Quantum theory:

    Lorentz-invariance requires that the elementary constituents of matter and radiation (be they described as particles, fields, strings etc), be treated differently with respect to the lorentz group. Specifically, mass and spin indicate how quantum states must transform under lorentz transformations.

    In quantum theory we have examples of matter and radiation being completely converted into one another including particle-antiparticle annihilation and creation, various decay or emission mechanisms, as well as scattering processes transmuting particle type.
     
  12. Aug 24, 2003 #11
    They're Baaaaaaaack!!!!!!!

    Gale!!!!! Stay away from the light!!! I'm going to call that midget lady with the squeaky voice!
     
  13. Aug 24, 2003 #12

    enigma

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    Gale,

    All energy is is a way to count how much "stuff" has been done or can be done to "something".

    If you apply a constant 2N force to an object while it moves through 2 meters, it has 4 Joules of kinetic energy. You can use that information to find out all sorts of things. If you know its mass and how fast it was moving before the force was applied, then you know how fast it is going. If you assume that the force was pointing 'up', you know how high it will go by converting to gravitational potential energy. If you assume it's sliding along the ground, you'll know how far it can go before friction can slow it to a stop.

    You could get the exact same information by sidestepping energy and simply using the basic equations of motion, but it would take you two or three times as long to get an answer. Energy is simply taking all the equations of motion and stuffing them under the hood and dealing with a simpler method to get an answer.
     
  14. Aug 24, 2003 #13

    marcus

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    Re: They're Baaaaaaaack!!!!!!!

    this is an extremely fine post

    refreshing, i may say, and pertinent as well
     
  15. Aug 24, 2003 #14

    marcus

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    not only is S.A. as close to the mark as one can get, with
    a blunt tool like language
    but the Metric and English systems of units support his message


    the metric unit of energy is the Joule, which is a Newton-Meter
    by its official definiton, that is, the amount of WORK done by pushing with unit force for unit distance

    (the newton of about 4 ounces is the metric force unit)

    one of the most common vernacular ENGLISH units of energy on the other hand is the FOOT-POUND which is the work done by
    pushing with unit (pound) force for unit (foot) distance

    and so it goes

    let us be grateful that S.A. and Enigma (both) were on hand and agreed on a reasonable and understandable defintion before a lot of arcane jibberjabber got started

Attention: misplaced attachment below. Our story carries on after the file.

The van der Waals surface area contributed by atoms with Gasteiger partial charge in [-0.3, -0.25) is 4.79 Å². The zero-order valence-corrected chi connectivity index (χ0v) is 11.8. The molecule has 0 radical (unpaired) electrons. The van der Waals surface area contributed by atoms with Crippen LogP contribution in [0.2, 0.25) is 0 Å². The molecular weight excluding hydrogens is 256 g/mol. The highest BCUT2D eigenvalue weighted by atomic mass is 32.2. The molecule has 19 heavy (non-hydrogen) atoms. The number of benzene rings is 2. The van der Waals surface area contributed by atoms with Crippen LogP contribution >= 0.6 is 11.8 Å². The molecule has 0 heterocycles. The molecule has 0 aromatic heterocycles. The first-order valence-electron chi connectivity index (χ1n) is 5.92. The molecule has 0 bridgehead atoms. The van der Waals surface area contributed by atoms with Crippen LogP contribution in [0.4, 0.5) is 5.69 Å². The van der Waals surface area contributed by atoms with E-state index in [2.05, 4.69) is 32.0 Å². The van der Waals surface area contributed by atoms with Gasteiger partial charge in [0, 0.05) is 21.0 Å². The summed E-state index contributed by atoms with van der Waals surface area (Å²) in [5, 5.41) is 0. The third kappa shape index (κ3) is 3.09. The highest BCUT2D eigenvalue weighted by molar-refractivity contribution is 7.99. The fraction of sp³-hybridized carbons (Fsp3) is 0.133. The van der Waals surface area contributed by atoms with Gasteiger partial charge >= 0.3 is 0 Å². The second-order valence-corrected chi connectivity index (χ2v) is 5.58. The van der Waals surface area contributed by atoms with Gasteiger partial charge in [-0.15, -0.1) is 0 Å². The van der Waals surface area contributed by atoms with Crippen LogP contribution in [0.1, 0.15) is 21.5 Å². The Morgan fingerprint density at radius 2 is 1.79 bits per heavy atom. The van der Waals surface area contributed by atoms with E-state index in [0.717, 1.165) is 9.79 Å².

Last edited: Aug 24, 2003
  16. Aug 24, 2003 #15

    jeff

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    Paraphrasing einstein, "things should be said as simply as possible, but no more simply than that": If this was just an engineering forum I'd go along with you on this, but I think we can do a bit better for the people that view this thread, and for gale.
     
  17. Aug 24, 2003 #16

    Integral

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    Jeff,
    Why to you quote something that you do not believe in?

    You must remember that there are many different levels of knowldege represented here. It is best if you attempt to address answers at the correct level. Your answers make little sense to me, surely they only serve to confuse those just learning the concepts.

    Gale,
    My recomendation to you is to ignore the posts of Jeff and concentrate on the work/energy connection.
     
  18. Aug 24, 2003 #17
    ahh! man, i just wrote a ton and deleted it all! stupid stupid stupid!

    awell, i suppose i'll just simplify all i asked.

    1. i need to better understand the matter-energy relationship. i wan't to know how true the idea that "matter is energy in a stored form is," and, to have that elaborated on just a wee bit.

    2. gravitons and electrons, just re-explain this to me. i just, i confused myself, need unconfusing.

    3. just need reverification: energy is not the same idea as god in a new form. energy can be measured and it's effects on matter or mass i guess can be directly observed, measured, and explained with mathematics, that's why it isn't the same as the idea of 'god.'

    4. energy cannot be created or destroyed: this means that there is a definate non-changing amount of energy in the universe. that energy has always been there, and always will be. do we have a number to represent all this energy?

    thanks all~


    so you all know, i'm completely capable of doing all that math stuff involving energy. for those purposes i just zone out the fact that i don't really 'understand' and just stick with the idea that energy is just ability to do work. i'm not now learning the concepts of energy, i'm relearning, because before i gave up. no one could understand why i didn't understand, and public schools aren't really interested in 'understanding' anyways, just test scores, which i excelled on.